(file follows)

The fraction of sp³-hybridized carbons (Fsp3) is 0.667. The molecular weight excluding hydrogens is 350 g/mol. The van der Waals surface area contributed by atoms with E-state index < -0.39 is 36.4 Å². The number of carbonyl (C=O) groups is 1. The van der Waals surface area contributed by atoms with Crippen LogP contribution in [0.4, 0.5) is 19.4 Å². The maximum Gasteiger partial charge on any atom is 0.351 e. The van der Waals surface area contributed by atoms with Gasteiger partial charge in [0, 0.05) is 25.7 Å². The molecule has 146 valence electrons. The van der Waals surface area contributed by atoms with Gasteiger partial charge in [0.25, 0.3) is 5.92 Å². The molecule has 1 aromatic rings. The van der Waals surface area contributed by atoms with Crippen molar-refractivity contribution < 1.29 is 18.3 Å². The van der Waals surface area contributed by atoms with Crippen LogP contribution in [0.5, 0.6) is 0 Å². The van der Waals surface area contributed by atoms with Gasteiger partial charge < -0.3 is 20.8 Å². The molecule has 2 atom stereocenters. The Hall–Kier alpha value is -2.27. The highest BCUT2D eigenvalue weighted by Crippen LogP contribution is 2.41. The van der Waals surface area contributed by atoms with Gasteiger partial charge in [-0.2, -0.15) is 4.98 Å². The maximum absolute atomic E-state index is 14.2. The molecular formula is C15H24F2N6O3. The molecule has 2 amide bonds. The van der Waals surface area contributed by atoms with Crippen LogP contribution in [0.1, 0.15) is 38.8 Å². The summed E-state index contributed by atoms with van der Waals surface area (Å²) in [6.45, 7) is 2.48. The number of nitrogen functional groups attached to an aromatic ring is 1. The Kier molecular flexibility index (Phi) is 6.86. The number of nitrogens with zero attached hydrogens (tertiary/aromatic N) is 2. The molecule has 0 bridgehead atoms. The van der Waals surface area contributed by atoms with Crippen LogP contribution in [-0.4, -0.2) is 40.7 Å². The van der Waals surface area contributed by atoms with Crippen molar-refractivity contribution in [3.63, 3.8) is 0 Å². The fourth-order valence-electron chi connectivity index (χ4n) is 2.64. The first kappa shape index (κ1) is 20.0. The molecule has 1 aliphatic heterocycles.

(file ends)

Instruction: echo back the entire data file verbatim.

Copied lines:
The fraction of sp³-hybridized carbons (Fsp3) is 0.667. The molecular weight excluding hydrogens is 350 g/mol. The van der Waals surface area contributed by atoms with E-state index < -0.39 is 36.4 Å². The number of carbonyl (C=O) groups is 1. The van der Waals surface area contributed by atoms with Crippen LogP contribution in [0.4, 0.5) is 19.4 Å². The maximum Gasteiger partial charge on any atom is 0.351 e. The van der Waals surface area contributed by atoms with Gasteiger partial charge in [0, 0.05) is 25.7 Å². The molecule has 146 valence electrons. The van der Waals surface area contributed by atoms with Gasteiger partial charge in [0.25, 0.3) is 5.92 Å². The molecule has 1 aromatic rings. The van der Waals surface area contributed by atoms with Crippen molar-refractivity contribution < 1.29 is 18.3 Å². The van der Waals surface area contributed by atoms with Crippen LogP contribution in [0.5, 0.6) is 0 Å². The van der Waals surface area contributed by atoms with Gasteiger partial charge < -0.3 is 20.8 Å². The molecule has 2 atom stereocenters. The Hall–Kier alpha value is -2.27. The highest BCUT2D eigenvalue weighted by Crippen LogP contribution is 2.41. The van der Waals surface area contributed by atoms with Gasteiger partial charge in [-0.2, -0.15) is 4.98 Å². The maximum absolute atomic E-state index is 14.2. The molecular formula is C15H24F2N6O3. The molecule has 2 amide bonds. The van der Waals surface area contributed by atoms with Crippen LogP contribution in [0.1, 0.15) is 38.8 Å². The summed E-state index contributed by atoms with van der Waals surface area (Å²) in [6.45, 7) is 2.48. The number of nitrogen functional groups attached to an aromatic ring is 1. The Kier molecular flexibility index (Phi) is 6.86. The number of nitrogens with zero attached hydrogens (tertiary/aromatic N) is 2. The molecule has 0 bridgehead atoms. The van der Waals surface area contributed by atoms with Crippen LogP contribution in [-0.4, -0.2) is 40.7 Å². The van der Waals surface area contributed by atoms with Crippen molar-refractivity contribution in [3.63, 3.8) is 0 Å². The fourth-order valence-electron chi connectivity index (χ4n) is 2.64. The first kappa shape index (κ1) is 20.0. The molecule has 1 aliphatic heterocycles.